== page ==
Dr. Su Yin - There are two things. One is to reduce the prevalence of Hepatitis B infection in our population, and the other would be a meticulous screening of blood donors. There is a long list of deferral criteria to exclude potentially high-risk donors. For example, individuals with a history of sexually transmitted infections (STIs) would be deferred permanently and would not be able to donate blood in the longer term.

The donated blood is then quarantined and screened. In Malaysia, blood screening is done at the transfusion microbiology lab for transfusion-transmitted infections, including HIV, Hepatitis B, Hepatitis C, and Syphilis. Rapid diagnostic tests are not allowed for blood product screening. I believe a combination of Hepatitis B surface antigen (HBsAg), Hepatitis B core antibody (anti-HBc), and Hepatitis B viral DNA (HBV DNA) detection would be ideal for testing donor blood.

Is there any advancement in serology tests to eliminate the risk of Hepatitis B transmission during blood transfusion?  

Dr. Su Yin - Screening donor blood for Hepatitis B started in the early 1970s. Over the years, a lot has changed. There are two different tests to detect the presence of Hepatitis B: serology for antigens and antibodies, and nucleic acid tests for the presence of HBV DNA in the blood. 

These assays have been developed to be more sensitive where they can detect lower levels of HBsAg and HBV DNA in donors. 

The use of immunosuppressive therapies reactivates Hepatitis B viral infection [2]. In this context, what are the challenges associated with co-managing Hepatitis B and rheumatoid arthritis patients? 

Dr. Su Yin - Although these are less common nowadays, the main challenge would be remembering to screen for chronic Hepatitis B infection before starting these medications. Hepatitis B is interesting compared to chronic Hepatitis C infection because not all patients found to have chronic Hepatitis B will be started on treatment. There are individuals out there who have very low levels of Hepatitis B viruses without having any liver damage, for example, inflammation of the liver, liver scarring, or liver cirrhosis. These patients will only need to be monitored but do not require antiviral therapy. Individuals with low HBV DNA levels who are not on treatment are very vulnerable to reactivation if immunosuppressive medications are given.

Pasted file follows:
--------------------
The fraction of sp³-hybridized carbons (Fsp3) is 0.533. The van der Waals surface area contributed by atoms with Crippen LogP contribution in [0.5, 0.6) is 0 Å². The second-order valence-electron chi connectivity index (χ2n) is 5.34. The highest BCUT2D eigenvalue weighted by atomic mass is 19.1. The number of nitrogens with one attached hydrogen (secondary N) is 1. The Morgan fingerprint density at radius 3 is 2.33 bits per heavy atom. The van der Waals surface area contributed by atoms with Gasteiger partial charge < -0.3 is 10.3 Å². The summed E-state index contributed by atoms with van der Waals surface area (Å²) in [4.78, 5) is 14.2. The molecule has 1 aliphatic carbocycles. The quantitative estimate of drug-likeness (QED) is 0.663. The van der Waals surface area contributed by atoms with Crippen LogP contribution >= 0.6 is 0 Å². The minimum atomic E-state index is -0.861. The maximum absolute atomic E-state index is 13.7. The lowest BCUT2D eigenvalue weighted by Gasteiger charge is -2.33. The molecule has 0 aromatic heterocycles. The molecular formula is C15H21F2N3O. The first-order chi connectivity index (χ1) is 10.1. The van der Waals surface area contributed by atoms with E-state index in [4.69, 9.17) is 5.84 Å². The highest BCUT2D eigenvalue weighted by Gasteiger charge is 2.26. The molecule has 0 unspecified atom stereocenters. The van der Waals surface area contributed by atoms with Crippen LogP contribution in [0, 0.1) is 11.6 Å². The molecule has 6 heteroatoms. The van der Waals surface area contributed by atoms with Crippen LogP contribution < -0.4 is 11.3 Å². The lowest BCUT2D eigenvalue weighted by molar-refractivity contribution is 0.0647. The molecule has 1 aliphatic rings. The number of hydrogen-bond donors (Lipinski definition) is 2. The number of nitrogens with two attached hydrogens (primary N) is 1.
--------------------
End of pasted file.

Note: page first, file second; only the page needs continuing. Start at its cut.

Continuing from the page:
According to you, what approaches can be taken to reduce the risk of Hepatitis B reactivation in rheumatoid arthritis patients who receive immunosuppressive agents? 

Dr. Su Yin - The Asia Pacific Association for the Study of Liver (APASL) guidelines have been developed specifically to address this concern on Hepatitis B reactivation in patients commencing on immunosuppressive agents. Patients should be screened for Hepatitis B by testing HBsAg, anti-HBc antibodies and checking their immune status by looking at surface antibody (anti-HBs) titres. Risk stratification is done to categorize them as high risk, moderate risk, or low risk for Hepatitis B reactivation. Depending on what medication they will be started on, they are categorized under one of the risk groups.